1980–1999: Building a Collection
With the Studio Museum having established a community and an audience, it was time to make a big move—no longer could an 8,700-square-foot loft meet the rapidly growing institution’s needs. “The little loft space was inadequate, to say the least,” director Mary Schmidt Campbell told the New York Times in 1982, the year the Studio Museum opened in new digs on West 125th Street, following the $1.4 million restoration of the five-story Kenwood Building, which formerly held bank offices, by architect J. Max Bond Jr. Now, the museum had several floors for exhibitions, as well as more storage space for what would become an expanding collection. By the early ’90s, when the museum was being led by Kinshasha Holman Conwill, the Studio Museum was referring to what it called “a decade of collecting.” At the time, almost all the works coming to the museum were gifts from artists and collectors, but in 2001, the museum formed an acquisition committee.
The galleries at the Studio Museum came alive—literally—during the ’90s, thanks to Patricia Cruz, who was deputy director for programs at the time. For an initiative called “Vital Expressions in American Art,” performers such as dancer Bill T. Jones, singer Cassandra Wilson, and musician Miles Davis were invited to perform in the presence of artworks.
The Long ‘Decade’
These days, organizing shows around identity has become the norm, but when the Studio Museum staged “The Decade Show” in collaboration with two Downtown New York institutions—the New Museum and the now defunct Museum of Contemporary Hispanic Art—it was almost unheard of. That show’s subject was how artists considered gender, race, and sexuality during the 1980s, and the array of approaches it presented was vast and multifarious. One of the most epic shows in the Studio Museum’s history, it was also the rare one at the institution that didn’t exclusively feature artists of African descent—works by Hans Haacke, Amalia Mesa-Bains, Hock E Aye Vi Edgar Heap of Birds, and others hung in the galleries as well as those by artists who had shown there previously, among them Melvin Edwards and Faith Ringgold. “It was one of the earliest major national exhibitions that pulled together artists from a number of backgrounds, and at the time, it was fairly unusual,” said Kinshasha Holman Conwill, director at the time. “It became much more usual as time went by.”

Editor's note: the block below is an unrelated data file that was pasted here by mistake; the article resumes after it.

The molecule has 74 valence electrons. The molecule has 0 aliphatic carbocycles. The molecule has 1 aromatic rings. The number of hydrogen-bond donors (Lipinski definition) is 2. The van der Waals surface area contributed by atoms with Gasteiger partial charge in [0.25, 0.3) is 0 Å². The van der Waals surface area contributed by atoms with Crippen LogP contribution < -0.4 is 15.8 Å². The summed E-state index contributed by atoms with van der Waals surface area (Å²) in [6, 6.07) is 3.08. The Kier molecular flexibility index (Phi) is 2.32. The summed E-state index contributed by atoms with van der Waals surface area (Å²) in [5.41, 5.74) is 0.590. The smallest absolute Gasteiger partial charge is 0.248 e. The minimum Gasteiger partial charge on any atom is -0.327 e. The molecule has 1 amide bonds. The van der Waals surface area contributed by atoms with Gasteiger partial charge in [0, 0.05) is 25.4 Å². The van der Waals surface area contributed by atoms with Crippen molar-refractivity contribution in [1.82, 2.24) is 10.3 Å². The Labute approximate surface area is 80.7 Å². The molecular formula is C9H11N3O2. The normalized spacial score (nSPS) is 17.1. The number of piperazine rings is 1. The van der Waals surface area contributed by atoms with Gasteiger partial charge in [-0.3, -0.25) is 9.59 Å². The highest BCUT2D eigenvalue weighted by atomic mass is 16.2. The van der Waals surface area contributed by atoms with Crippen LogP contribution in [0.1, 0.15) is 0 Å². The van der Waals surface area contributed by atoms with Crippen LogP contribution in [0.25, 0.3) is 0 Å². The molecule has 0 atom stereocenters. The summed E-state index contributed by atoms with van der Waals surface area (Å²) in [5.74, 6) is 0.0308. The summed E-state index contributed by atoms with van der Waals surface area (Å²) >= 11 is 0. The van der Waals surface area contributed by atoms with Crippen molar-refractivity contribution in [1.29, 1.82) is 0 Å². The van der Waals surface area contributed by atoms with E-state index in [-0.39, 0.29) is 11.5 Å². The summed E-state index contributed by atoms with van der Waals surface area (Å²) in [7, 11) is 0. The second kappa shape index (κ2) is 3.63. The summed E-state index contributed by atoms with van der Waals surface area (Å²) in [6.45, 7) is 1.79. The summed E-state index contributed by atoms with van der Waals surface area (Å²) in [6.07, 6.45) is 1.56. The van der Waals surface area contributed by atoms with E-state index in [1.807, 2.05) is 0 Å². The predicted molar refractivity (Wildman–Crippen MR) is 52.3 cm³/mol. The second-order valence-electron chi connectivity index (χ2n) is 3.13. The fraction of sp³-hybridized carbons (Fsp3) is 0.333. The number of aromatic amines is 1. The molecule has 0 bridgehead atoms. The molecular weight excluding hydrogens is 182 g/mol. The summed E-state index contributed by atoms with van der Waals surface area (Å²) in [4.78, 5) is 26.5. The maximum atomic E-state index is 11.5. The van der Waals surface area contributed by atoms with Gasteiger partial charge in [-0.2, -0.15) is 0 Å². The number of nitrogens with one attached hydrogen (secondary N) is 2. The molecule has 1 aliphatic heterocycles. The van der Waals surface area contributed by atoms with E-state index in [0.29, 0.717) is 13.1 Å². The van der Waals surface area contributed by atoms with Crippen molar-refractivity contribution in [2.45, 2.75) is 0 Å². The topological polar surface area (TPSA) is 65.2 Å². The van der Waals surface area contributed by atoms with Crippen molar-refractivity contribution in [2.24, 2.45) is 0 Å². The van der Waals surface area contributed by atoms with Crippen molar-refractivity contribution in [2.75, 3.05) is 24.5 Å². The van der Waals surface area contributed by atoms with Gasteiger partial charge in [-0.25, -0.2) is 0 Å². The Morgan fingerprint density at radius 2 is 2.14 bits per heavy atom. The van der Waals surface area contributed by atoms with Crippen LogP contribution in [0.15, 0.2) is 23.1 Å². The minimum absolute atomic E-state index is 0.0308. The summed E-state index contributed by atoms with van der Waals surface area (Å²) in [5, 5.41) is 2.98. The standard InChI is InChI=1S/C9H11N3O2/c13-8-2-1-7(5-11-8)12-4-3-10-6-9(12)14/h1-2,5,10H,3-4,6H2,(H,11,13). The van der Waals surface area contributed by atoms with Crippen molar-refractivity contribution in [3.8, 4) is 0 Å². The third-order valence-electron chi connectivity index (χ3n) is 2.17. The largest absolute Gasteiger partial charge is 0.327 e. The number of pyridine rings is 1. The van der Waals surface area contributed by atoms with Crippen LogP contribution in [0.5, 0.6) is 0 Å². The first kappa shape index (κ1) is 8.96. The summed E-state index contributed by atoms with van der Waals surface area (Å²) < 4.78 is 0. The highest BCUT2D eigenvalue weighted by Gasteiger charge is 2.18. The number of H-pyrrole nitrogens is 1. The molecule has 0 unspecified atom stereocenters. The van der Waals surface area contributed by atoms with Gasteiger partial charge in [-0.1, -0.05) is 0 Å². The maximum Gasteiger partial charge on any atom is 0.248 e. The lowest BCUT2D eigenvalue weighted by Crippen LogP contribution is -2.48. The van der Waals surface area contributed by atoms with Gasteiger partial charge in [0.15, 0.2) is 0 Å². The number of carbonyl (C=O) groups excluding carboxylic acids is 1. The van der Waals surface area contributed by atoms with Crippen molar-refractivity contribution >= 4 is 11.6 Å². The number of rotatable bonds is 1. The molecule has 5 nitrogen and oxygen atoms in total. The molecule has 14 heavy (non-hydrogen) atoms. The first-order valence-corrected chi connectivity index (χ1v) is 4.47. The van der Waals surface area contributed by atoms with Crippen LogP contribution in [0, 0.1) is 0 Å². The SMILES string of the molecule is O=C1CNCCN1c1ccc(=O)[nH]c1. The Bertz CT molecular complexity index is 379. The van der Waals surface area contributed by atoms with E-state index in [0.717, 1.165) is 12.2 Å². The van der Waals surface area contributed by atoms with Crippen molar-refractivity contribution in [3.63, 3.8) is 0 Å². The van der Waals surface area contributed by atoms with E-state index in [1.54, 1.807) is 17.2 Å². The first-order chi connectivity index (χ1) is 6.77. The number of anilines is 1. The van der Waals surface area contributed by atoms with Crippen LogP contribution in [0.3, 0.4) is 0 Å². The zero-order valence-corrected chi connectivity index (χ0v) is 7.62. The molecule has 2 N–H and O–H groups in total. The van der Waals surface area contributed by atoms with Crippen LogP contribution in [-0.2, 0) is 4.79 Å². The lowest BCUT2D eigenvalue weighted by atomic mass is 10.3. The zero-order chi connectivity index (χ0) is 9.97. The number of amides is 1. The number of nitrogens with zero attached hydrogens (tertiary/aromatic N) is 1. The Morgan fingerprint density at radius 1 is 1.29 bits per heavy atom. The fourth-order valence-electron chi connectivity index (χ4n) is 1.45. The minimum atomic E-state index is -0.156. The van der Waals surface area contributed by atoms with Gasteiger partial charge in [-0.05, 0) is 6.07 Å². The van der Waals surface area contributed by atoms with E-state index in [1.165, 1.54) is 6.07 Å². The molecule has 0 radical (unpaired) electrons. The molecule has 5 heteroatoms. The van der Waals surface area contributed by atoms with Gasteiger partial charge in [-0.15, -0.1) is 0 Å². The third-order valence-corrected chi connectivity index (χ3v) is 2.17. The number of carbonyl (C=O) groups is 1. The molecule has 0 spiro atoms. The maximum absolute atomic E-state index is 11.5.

An Interview with Kinshasha Holman Conwill
Studio Museum director, 1988–99; Current deputy director of National Museum of African American History and Culture, Washington, D.C.
The museum significantly expanded its collection during the ’90s. Why did it move in that direction?
In the larger museum world—and we were always a part of the larger museum world, even though some people didn’t know that—an attention to permanent collections became important. This was a time when, at state, city, and federal levels, funding was removed from cultural organizations, as well as from the philanthropic scene writ large. Institutions looked internally and said, “Wait a minute, we have, right before our very eyes, some work that’s really important.” It was a lifting up of treasures that were right in front of us, but were hiding in plain sight.
Starting in 1994, the museum began traveling an exhibition of works from its holdings called “25 Years of African-American Art.” How was the show received?